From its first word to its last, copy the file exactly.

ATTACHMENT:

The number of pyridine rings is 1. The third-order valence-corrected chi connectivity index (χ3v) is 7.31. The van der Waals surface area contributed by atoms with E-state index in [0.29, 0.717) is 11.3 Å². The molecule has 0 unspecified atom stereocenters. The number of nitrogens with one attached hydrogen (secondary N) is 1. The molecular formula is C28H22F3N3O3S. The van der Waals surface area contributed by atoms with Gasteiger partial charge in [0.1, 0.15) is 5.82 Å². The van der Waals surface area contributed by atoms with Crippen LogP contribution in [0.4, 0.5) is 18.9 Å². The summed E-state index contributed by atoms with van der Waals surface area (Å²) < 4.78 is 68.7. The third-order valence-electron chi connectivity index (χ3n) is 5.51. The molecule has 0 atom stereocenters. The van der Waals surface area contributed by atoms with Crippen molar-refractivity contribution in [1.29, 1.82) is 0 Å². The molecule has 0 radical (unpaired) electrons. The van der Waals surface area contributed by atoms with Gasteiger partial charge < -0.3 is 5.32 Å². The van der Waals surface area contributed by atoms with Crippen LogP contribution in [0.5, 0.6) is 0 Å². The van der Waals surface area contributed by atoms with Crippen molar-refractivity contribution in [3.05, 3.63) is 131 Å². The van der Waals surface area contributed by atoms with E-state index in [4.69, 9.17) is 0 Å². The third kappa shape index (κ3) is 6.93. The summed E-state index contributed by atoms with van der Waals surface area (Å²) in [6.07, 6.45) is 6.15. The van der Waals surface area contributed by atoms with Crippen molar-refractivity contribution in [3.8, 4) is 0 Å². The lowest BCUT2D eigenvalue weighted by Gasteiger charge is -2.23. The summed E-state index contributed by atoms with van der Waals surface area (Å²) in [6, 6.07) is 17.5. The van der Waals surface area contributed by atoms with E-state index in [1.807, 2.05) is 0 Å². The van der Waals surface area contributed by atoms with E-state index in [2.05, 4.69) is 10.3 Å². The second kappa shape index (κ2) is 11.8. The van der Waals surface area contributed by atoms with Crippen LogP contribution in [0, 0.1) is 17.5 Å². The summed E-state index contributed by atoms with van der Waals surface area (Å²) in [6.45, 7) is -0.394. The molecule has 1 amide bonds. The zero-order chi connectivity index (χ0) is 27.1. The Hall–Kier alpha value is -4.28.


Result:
The number of pyridine rings is 1. The third-order valence-corrected chi connectivity index (χ3v) is 7.31. The van der Waals surface area contributed by atoms with E-state index in [0.29, 0.717) is 11.3 Å². The molecule has 0 unspecified atom stereocenters. The number of nitrogens with one attached hydrogen (secondary N) is 1. The molecular formula is C28H22F3N3O3S. The van der Waals surface area contributed by atoms with Gasteiger partial charge in [0.1, 0.15) is 5.82 Å². The van der Waals surface area contributed by atoms with Crippen LogP contribution in [0.4, 0.5) is 18.9 Å². The summed E-state index contributed by atoms with van der Waals surface area (Å²) < 4.78 is 68.7. The third-order valence-electron chi connectivity index (χ3n) is 5.51. The molecule has 0 atom stereocenters. The van der Waals surface area contributed by atoms with Crippen molar-refractivity contribution in [1.29, 1.82) is 0 Å². The molecule has 0 radical (unpaired) electrons. The van der Waals surface area contributed by atoms with Gasteiger partial charge < -0.3 is 5.32 Å². The van der Waals surface area contributed by atoms with Crippen LogP contribution in [0.5, 0.6) is 0 Å². The van der Waals surface area contributed by atoms with Crippen molar-refractivity contribution in [3.05, 3.63) is 131 Å². The van der Waals surface area contributed by atoms with E-state index in [4.69, 9.17) is 0 Å². The third kappa shape index (κ3) is 6.93. The summed E-state index contributed by atoms with van der Waals surface area (Å²) in [6.07, 6.45) is 6.15. The van der Waals surface area contributed by atoms with Crippen molar-refractivity contribution in [3.8, 4) is 0 Å². The lowest BCUT2D eigenvalue weighted by Gasteiger charge is -2.23. The summed E-state index contributed by atoms with van der Waals surface area (Å²) in [6, 6.07) is 17.5. The van der Waals surface area contributed by atoms with E-state index in [1.807, 2.05) is 0 Å². The van der Waals surface area contributed by atoms with E-state index in [2.05, 4.69) is 10.3 Å². The second kappa shape index (κ2) is 11.8. The van der Waals surface area contributed by atoms with Crippen LogP contribution in [0, 0.1) is 17.5 Å². The summed E-state index contributed by atoms with van der Waals surface area (Å²) in [6.45, 7) is -0.394. The molecule has 1 amide bonds. The zero-order chi connectivity index (χ0) is 27.1. The Hall–Kier alpha value is -4.28.